If you bring up fungus, she is right back at you with downy mildew, white rot and purple blotch. Open your mouth and she will hit you with pink root, neck rot and basal rot. Close it again -- it's no use -- she's on to the smuts: onion smut, black mold and smudge.
As for bacterial woes, don't get her started on soft rot, sour skin, yellow dwarf and aster yellows -- which last are carried by the six-spotted leafhopper.
It's a wonder there are any onions at all. But if they can't protect themselves, how can they protect us? Personally, my hygiene routine has protected me so far from aster yellows and onion smut.
If onions and garlic can't shield us from sour skin and are only slightly discouraging to bacteria, what of their vaunted powers to lower blood pressure and lower cholesterol? Alas, the juries are out.
Garlic, in large doses (or one of its active ingredients, allicin), is said to lower blood pressure. One doctor describes its effects as "modest but measurable." An herbal medicine Web site says that garlic "gently" lowers blood pressure. (When you hear that a substance does something "gently," do the math -- often it means that the effects are laughably small.) Some studies show garlic lowering blood pressure by small amounts. Other studies show nothing of the kind. Several meta-analyses have looked at garlic and blood pressure, some finding a small but significant reduction on both systolic and diastolic blood pressures. Others find nothing. "Increased amount of garlic and onions have not been found to affect blood pressure," sighs the National Heart, Lung & Blood Institute. Everyone agrees it would be nice to do a few more studies with more people and better controls.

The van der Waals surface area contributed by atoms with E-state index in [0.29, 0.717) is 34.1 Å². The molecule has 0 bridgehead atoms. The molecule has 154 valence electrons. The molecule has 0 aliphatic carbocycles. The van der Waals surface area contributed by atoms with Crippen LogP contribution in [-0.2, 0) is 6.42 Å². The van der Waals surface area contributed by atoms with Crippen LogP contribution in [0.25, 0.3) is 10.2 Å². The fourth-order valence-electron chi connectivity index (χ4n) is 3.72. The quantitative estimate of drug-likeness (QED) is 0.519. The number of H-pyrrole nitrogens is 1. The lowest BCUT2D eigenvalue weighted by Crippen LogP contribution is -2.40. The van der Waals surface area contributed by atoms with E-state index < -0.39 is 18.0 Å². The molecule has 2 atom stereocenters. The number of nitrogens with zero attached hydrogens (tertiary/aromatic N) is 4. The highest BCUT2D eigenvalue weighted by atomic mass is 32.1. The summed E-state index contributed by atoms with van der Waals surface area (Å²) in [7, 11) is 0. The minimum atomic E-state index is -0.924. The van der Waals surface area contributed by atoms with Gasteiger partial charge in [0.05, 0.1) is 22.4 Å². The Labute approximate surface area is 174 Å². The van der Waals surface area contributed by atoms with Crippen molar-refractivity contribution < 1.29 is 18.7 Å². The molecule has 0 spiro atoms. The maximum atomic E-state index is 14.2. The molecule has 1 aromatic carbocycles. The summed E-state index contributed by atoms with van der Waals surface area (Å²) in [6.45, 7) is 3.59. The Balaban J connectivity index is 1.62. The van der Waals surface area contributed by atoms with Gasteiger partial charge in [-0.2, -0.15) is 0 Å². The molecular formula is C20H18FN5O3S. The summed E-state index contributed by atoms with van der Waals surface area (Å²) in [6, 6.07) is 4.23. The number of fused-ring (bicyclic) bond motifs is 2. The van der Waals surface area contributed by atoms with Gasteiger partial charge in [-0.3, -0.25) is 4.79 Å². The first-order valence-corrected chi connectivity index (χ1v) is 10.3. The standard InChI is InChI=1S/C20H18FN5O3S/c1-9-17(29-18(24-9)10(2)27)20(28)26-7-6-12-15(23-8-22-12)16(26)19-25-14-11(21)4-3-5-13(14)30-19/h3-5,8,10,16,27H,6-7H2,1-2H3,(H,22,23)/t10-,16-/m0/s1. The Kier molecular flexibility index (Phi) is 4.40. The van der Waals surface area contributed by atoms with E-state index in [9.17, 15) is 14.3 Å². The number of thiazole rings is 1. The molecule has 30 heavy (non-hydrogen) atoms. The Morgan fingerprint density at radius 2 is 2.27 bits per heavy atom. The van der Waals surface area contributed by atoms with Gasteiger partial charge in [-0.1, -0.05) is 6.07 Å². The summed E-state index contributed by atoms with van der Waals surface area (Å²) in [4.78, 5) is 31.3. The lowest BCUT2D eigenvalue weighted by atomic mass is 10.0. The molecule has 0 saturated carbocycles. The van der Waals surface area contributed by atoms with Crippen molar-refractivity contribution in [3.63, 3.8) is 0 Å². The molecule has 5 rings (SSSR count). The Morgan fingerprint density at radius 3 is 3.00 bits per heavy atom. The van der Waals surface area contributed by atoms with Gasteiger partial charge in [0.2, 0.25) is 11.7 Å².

Garlic is often suggested for lowering cholesterol, and dozens of studies are said to show that around one clove of the raw stuff per day (or 600-900 grams of the processed stuff) can lower cholesterol. Gently. By about 10 percent. But one recent study at the University of Bonn found no improvement at all in 25 people with high cholesterol who ate the equivalent of three to four cloves of garlic a day for six months. (They took the garlic in pills containing garlic oil. This is why I never sign up for these studies. They're always about the extract or the pill or the powder or the puree -- never about the french-fried onion topping or the garlic mashed potatoes.) Critics say the study was too small and the pills were the wrong kind -- steam distilled! They argue that the process could destroy the allicin.